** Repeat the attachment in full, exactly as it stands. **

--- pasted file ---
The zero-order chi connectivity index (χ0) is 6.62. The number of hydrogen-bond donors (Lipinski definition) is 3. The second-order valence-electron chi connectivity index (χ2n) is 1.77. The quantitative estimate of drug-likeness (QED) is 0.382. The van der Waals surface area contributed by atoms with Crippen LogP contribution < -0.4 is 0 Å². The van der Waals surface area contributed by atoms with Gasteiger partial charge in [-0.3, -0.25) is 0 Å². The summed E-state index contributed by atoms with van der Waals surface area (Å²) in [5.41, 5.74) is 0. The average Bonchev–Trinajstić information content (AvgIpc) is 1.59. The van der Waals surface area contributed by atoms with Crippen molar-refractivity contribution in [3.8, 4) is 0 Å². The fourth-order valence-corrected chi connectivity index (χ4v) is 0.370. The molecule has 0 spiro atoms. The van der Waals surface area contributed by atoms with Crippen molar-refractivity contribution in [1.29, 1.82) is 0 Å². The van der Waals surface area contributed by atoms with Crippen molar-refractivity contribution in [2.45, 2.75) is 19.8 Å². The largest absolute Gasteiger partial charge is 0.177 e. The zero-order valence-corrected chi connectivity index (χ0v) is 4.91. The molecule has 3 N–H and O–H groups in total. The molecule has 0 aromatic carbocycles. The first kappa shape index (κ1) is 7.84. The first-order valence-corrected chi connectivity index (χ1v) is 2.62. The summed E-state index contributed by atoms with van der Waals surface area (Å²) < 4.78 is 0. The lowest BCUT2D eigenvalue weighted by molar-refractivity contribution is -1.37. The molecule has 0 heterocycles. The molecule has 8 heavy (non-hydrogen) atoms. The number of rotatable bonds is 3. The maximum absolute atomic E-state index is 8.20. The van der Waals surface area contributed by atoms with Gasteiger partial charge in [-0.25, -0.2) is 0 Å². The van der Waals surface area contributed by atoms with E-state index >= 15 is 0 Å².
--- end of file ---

The zero-order chi connectivity index (χ0) is 6.62. The number of hydrogen-bond donors (Lipinski definition) is 3. The second-order valence-electron chi connectivity index (χ2n) is 1.77. The quantitative estimate of drug-likeness (QED) is 0.382. The van der Waals surface area contributed by atoms with Crippen LogP contribution < -0.4 is 0 Å². The van der Waals surface area contributed by atoms with Gasteiger partial charge in [-0.3, -0.25) is 0 Å². The summed E-state index contributed by atoms with van der Waals surface area (Å²) in [5.41, 5.74) is 0. The average Bonchev–Trinajstić information content (AvgIpc) is 1.59. The van der Waals surface area contributed by atoms with Crippen molar-refractivity contribution in [3.8, 4) is 0 Å². The fourth-order valence-corrected chi connectivity index (χ4v) is 0.370. The molecule has 0 spiro atoms. The van der Waals surface area contributed by atoms with Crippen molar-refractivity contribution in [1.29, 1.82) is 0 Å². The van der Waals surface area contributed by atoms with Crippen molar-refractivity contribution in [2.45, 2.75) is 19.8 Å². The largest absolute Gasteiger partial charge is 0.177 e. The zero-order valence-corrected chi connectivity index (χ0v) is 4.91. The molecule has 3 N–H and O–H groups in total. The molecule has 0 aromatic carbocycles. The first kappa shape index (κ1) is 7.84. The first-order valence-corrected chi connectivity index (χ1v) is 2.62. The summed E-state index contributed by atoms with van der Waals surface area (Å²) < 4.78 is 0. The lowest BCUT2D eigenvalue weighted by molar-refractivity contribution is -1.37. The molecule has 0 heterocycles. The molecule has 8 heavy (non-hydrogen) atoms. The number of rotatable bonds is 3. The maximum absolute atomic E-state index is 8.20. The van der Waals surface area contributed by atoms with Gasteiger partial charge in [-0.25, -0.2) is 0 Å². The van der Waals surface area contributed by atoms with E-state index >= 15 is 0 Å².